A few months ago, I was talking to Jeffery Diduch, the Vice President of Technical Design at Hickey Freeman. One of the topics we touched on was whether it means anything for consumers to know where something was made.
You see these kinds of inferences all the time. StyleForum, for example, has an entire thread dedicated to identifying makers using labels in suits and nail patterns on shoes. Remember that most of the brands we buy don’t actually manufacturer anything – they design an item, then send it out to a factory for production. The idea is that, if you can ID the factory, you’ll be able to tell whether the item is of high quality.
I’ve even seen people trace things back to parent companies. Something like: “that item was produced at a factory owned by Isaia, so it must be good.”
Sometimes it helps to know the manufacturer behind something. Alden, Allen Edmonds, and Crockett & Jones shoes, for example, are often rebadged for other companies. And if you know something was made at their factories, you can count on them being pretty good (at least on par with the company’s house lines).
But what about items such as suits and sport coats?
Jeffery says not really. “Depending on the maker, it might tell you something, but nearly every factory will have different levels of make. This allows them to offer different price points. So an entry-level price point will come with entry-level fabrics, trims, and construction, while something more expensive will mean something better.”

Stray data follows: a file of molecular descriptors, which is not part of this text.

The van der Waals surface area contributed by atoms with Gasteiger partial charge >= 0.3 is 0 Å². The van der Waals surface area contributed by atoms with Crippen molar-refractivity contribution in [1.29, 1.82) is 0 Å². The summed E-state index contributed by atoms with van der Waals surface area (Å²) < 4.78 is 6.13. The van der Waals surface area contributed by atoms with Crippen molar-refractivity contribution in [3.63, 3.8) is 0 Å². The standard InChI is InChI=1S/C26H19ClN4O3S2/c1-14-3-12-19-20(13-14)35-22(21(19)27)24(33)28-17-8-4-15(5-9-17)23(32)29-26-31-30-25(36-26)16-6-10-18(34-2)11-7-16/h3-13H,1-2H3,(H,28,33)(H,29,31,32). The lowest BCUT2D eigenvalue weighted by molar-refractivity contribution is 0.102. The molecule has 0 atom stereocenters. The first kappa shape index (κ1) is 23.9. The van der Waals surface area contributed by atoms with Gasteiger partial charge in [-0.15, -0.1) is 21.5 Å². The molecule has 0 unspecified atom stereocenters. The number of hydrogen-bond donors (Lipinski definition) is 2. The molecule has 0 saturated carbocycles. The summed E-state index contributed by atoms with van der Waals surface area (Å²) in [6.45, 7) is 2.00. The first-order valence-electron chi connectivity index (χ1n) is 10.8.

The spread can be surprisingly big. You may find, for example, a Men’s Warehouse product being produced at the same place as Polo Ralph Lauren. The difference between the two will be in the materials and level of workmanship. “It can take anywhere from ninety minutes to six hours to produce a suit,” says Jeffery. “Factories typically have a bit of flexibility in that range, so they’re not just producing one kind of item.”
So how do you determine quality?
“I always go back to fit,” says Jeffery. “If an item fits well and feels great, don’t get hung up on where it’s made.”
Thankfully, judging whether something makes us look and feel good should be a much simpler and more straightforward question.
(above: archival image Corneliani’s workshop, via Global Blue)